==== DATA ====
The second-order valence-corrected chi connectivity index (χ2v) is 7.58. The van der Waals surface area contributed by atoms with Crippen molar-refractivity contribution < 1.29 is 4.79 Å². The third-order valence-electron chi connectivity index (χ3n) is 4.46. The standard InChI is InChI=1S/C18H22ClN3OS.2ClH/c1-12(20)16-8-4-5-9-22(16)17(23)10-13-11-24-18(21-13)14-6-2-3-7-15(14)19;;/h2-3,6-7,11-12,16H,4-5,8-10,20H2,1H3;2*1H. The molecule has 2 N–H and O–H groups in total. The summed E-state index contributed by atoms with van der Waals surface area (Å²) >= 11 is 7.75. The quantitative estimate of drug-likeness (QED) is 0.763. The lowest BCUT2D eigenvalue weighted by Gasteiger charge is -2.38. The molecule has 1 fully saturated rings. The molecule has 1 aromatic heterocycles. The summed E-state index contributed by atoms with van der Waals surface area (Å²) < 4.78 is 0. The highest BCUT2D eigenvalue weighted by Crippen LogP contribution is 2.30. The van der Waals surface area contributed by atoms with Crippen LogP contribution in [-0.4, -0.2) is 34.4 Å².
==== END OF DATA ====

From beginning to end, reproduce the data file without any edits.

The second-order valence-corrected chi connectivity index (χ2v) is 7.58. The van der Waals surface area contributed by atoms with Crippen molar-refractivity contribution < 1.29 is 4.79 Å². The third-order valence-electron chi connectivity index (χ3n) is 4.46. The standard InChI is InChI=1S/C18H22ClN3OS.2ClH/c1-12(20)16-8-4-5-9-22(16)17(23)10-13-11-24-18(21-13)14-6-2-3-7-15(14)19;;/h2-3,6-7,11-12,16H,4-5,8-10,20H2,1H3;2*1H. The molecule has 2 N–H and O–H groups in total. The summed E-state index contributed by atoms with van der Waals surface area (Å²) >= 11 is 7.75. The quantitative estimate of drug-likeness (QED) is 0.763. The lowest BCUT2D eigenvalue weighted by Gasteiger charge is -2.38. The molecule has 1 fully saturated rings. The molecule has 1 aromatic heterocycles. The summed E-state index contributed by atoms with van der Waals surface area (Å²) < 4.78 is 0. The highest BCUT2D eigenvalue weighted by Crippen LogP contribution is 2.30. The van der Waals surface area contributed by atoms with Crippen LogP contribution in [-0.4, -0.2) is 34.4 Å².